A bill reintroduced on Capitol Hill this week that would protect low-wage workers from erratic schedules stands little chance of being enacted by the Republican-led Congress. But that isn't dissuading its sponsors and labor activists from vigorously promoting the measure, even while acknowledging the long odds.
"I know it's not easy to get anything passed in Washington -- I do have my eyes open on this. But you can't win what you don't fight for," Sen. Elizabeth Warren, D-Massachusetts, said at a news conference on Tuesday.
Other sponsors of the Schedules That Work Act were equally open about the measure's chances.
"This is about changing laws, but this is also about changing practices, calling out the worst actors, insisting that they do better," said Connecticut Sen. Chris Murphy, also a Democrat.
One of the practices being targeted is on-call scheduling, where corporations require workers be available for shifts that can then be canceled with little notice and no pay.
Roughly a dozen states and a few municipalities have passed legislation addressing the issue, and some companies are pulling the plug on on-call scheduling. Victoria's Secret is said be making this move as well as it faces a legal challenge in California and a probe in New York.
The chronicling of a Starbucks (SBUX) worker's plight by The New York Times last year led the company to make changes, which included ended the practice of "clopening," in which a worker responsible for closing a store late at night was also in charge of opening early the next day.
The New York state attorney general's office in April sent letters to Victoria's Secret and 12 other retailers seeking information about their scheduling practices.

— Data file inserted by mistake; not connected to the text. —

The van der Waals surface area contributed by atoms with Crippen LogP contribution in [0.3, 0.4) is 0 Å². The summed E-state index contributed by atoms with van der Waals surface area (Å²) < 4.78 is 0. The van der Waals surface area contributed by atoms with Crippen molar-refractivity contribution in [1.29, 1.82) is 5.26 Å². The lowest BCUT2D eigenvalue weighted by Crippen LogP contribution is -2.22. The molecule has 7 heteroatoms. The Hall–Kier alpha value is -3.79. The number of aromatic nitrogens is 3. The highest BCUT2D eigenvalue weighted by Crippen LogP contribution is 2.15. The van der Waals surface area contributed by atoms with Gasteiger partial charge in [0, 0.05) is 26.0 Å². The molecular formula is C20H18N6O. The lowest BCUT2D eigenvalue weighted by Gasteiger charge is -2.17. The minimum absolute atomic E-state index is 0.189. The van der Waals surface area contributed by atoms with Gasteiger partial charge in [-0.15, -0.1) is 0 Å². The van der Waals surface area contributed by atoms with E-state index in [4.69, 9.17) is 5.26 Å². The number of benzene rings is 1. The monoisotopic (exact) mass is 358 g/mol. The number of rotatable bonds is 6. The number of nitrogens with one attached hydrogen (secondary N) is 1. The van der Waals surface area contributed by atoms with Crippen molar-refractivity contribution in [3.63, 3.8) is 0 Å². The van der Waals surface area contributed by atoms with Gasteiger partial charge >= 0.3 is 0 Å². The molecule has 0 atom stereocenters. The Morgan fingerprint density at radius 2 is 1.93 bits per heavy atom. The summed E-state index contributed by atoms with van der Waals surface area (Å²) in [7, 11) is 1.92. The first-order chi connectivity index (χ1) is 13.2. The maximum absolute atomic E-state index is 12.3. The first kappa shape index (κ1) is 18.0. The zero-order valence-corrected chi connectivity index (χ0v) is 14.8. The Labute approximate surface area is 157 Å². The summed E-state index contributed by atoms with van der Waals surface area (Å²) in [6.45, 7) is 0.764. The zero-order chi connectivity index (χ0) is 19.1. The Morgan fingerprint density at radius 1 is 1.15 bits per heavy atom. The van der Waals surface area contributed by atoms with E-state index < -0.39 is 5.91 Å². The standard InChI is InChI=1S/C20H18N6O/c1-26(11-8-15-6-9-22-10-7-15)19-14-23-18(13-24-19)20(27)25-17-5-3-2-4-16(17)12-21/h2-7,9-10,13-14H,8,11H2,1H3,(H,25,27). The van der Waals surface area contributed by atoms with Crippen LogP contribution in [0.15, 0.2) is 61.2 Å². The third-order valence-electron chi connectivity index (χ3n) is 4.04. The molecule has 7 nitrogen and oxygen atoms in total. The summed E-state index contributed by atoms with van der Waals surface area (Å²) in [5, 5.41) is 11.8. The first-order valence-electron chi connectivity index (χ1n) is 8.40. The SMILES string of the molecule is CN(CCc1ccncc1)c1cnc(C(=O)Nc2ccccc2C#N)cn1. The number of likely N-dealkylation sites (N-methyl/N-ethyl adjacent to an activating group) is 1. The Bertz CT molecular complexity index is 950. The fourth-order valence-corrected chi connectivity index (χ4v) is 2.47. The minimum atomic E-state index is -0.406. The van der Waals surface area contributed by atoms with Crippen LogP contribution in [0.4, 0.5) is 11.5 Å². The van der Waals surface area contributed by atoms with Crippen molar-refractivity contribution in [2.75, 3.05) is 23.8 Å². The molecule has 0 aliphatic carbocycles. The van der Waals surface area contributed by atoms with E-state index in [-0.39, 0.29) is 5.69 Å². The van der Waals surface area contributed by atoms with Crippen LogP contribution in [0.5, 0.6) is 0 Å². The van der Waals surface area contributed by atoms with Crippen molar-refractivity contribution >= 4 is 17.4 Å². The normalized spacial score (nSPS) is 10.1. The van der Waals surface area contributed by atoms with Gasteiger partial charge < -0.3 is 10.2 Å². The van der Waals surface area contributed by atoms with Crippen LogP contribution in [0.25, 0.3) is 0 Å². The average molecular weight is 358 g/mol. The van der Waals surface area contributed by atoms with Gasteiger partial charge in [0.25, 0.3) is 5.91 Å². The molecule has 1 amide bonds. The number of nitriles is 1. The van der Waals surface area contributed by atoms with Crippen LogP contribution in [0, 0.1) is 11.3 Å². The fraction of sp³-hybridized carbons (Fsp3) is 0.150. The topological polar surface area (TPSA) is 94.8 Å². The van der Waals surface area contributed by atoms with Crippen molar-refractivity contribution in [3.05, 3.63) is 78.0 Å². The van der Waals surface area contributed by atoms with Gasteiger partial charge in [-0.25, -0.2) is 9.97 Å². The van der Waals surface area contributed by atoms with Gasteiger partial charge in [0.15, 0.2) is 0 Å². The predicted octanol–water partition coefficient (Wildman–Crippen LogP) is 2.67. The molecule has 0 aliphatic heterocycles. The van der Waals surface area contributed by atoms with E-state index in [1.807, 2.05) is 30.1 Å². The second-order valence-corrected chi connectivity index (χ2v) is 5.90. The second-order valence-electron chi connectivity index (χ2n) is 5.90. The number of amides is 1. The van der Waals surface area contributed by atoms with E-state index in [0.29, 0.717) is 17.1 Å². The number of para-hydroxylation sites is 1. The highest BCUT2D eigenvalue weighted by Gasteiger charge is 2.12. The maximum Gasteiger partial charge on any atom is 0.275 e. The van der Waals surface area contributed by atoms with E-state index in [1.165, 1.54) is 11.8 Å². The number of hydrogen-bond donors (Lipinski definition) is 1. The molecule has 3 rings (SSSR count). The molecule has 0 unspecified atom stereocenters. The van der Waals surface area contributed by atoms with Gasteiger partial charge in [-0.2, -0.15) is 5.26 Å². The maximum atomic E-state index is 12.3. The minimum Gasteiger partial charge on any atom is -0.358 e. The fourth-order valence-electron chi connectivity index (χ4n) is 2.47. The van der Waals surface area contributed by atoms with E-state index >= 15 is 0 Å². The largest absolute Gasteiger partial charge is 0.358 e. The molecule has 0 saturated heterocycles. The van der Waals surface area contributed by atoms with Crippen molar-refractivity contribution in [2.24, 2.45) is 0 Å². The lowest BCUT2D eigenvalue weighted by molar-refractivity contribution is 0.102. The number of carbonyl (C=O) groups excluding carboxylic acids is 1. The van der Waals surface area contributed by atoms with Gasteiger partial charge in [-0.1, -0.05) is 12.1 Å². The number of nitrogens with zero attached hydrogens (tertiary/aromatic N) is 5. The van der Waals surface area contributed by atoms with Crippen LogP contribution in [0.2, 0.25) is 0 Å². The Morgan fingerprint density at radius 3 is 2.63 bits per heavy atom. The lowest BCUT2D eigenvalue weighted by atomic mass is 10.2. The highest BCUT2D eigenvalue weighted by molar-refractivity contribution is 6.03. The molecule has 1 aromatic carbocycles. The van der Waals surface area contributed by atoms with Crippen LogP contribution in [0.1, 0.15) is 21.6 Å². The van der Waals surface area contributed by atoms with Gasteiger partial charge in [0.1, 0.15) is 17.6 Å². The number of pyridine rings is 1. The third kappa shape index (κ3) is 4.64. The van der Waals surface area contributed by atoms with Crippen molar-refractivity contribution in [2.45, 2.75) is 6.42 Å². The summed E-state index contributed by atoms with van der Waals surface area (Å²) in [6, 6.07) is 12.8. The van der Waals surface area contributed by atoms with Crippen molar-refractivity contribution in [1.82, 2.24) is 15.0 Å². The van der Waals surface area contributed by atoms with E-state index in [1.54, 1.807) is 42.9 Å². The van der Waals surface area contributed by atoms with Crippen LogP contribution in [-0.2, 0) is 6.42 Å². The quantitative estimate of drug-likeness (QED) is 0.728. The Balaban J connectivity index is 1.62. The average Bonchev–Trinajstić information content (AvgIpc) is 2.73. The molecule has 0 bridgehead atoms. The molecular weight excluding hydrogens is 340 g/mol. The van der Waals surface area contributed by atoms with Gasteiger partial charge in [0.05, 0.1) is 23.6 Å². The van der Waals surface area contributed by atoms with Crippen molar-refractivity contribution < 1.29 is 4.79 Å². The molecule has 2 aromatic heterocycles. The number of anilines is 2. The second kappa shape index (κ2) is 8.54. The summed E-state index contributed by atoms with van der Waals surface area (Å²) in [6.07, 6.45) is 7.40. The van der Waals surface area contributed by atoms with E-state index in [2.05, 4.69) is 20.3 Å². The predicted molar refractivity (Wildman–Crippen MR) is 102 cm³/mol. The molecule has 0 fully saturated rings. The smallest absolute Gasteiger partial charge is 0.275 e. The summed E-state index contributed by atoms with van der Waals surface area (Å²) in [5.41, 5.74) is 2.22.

And San Francisco this month began enforcing an ordinance that requires major retailers give at least 24 hours notice to workers when changing or canceling shifts, or give them at least two hours of pay.
The issues involve primarily target low-income workers in the retail and fast-food industry.
Beyond the havoc created for parents struggling with child care and other family issues, on-call scheduling can also impair workers' ability to go to school or to plan financially because their hours fluctuate from week to week.
"This is about basic fairness," Warren said. "A single mom should know if her hours have been canceled before she arranges for daycare and drives halfway across town. Someone who wants to go to school to try to get an education should be able to request more predictable hours without getting fired just for asking. And a worker who is told to wait around on call for hours with no guarantee of actual work should get something for his time."
The measure and labor issues at large could also loom large in the presidential campaign, with Hillary Clinton calling out fair scheduling in a speech in New York on Monday.